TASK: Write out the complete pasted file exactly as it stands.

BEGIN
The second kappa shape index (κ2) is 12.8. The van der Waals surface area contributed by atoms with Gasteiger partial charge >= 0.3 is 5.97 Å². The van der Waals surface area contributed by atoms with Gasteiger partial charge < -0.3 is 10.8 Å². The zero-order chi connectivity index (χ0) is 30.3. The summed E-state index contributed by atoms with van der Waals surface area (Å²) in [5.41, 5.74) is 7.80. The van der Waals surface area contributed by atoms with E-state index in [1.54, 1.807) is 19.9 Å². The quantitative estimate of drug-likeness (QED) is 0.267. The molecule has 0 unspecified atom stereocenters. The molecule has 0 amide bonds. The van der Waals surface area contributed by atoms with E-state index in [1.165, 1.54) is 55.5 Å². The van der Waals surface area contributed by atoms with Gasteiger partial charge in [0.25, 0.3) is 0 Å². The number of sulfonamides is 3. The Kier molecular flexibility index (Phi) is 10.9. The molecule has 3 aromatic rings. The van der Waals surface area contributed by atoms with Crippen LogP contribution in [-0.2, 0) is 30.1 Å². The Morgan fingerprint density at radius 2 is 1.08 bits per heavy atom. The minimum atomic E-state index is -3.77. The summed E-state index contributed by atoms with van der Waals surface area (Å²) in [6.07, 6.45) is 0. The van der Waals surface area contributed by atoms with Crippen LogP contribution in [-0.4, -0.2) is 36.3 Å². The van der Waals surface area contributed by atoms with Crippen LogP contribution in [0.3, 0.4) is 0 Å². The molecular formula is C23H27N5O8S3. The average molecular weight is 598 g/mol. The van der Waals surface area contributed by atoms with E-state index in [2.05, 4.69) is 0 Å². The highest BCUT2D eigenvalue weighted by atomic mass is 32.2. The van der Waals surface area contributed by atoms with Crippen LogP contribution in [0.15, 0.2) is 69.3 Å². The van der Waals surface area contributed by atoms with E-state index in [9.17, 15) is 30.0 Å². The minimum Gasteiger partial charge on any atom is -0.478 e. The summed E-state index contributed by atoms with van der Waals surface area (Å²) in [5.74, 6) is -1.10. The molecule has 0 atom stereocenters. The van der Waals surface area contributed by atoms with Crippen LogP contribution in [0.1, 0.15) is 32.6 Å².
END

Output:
The second kappa shape index (κ2) is 12.8. The van der Waals surface area contributed by atoms with Gasteiger partial charge >= 0.3 is 5.97 Å². The van der Waals surface area contributed by atoms with Gasteiger partial charge < -0.3 is 10.8 Å². The zero-order chi connectivity index (χ0) is 30.3. The summed E-state index contributed by atoms with van der Waals surface area (Å²) in [5.41, 5.74) is 7.80. The van der Waals surface area contributed by atoms with E-state index in [1.54, 1.807) is 19.9 Å². The quantitative estimate of drug-likeness (QED) is 0.267. The molecule has 0 unspecified atom stereocenters. The molecule has 0 amide bonds. The van der Waals surface area contributed by atoms with E-state index in [1.165, 1.54) is 55.5 Å². The van der Waals surface area contributed by atoms with Gasteiger partial charge in [0.25, 0.3) is 0 Å². The number of sulfonamides is 3. The Kier molecular flexibility index (Phi) is 10.9. The molecule has 3 aromatic rings. The van der Waals surface area contributed by atoms with Crippen LogP contribution in [-0.2, 0) is 30.1 Å². The Morgan fingerprint density at radius 2 is 1.08 bits per heavy atom. The minimum atomic E-state index is -3.77. The summed E-state index contributed by atoms with van der Waals surface area (Å²) in [6.07, 6.45) is 0. The van der Waals surface area contributed by atoms with Crippen LogP contribution in [-0.4, -0.2) is 36.3 Å². The van der Waals surface area contributed by atoms with Crippen LogP contribution in [0.3, 0.4) is 0 Å². The molecular formula is C23H27N5O8S3. The average molecular weight is 598 g/mol. The van der Waals surface area contributed by atoms with E-state index in [2.05, 4.69) is 0 Å². The highest BCUT2D eigenvalue weighted by atomic mass is 32.2. The van der Waals surface area contributed by atoms with Crippen LogP contribution in [0.15, 0.2) is 69.3 Å². The van der Waals surface area contributed by atoms with E-state index in [9.17, 15) is 30.0 Å². The minimum Gasteiger partial charge on any atom is -0.478 e. The summed E-state index contributed by atoms with van der Waals surface area (Å²) in [5.74, 6) is -1.10. The molecule has 0 atom stereocenters. The van der Waals surface area contributed by atoms with Crippen LogP contribution in [0.1, 0.15) is 32.6 Å².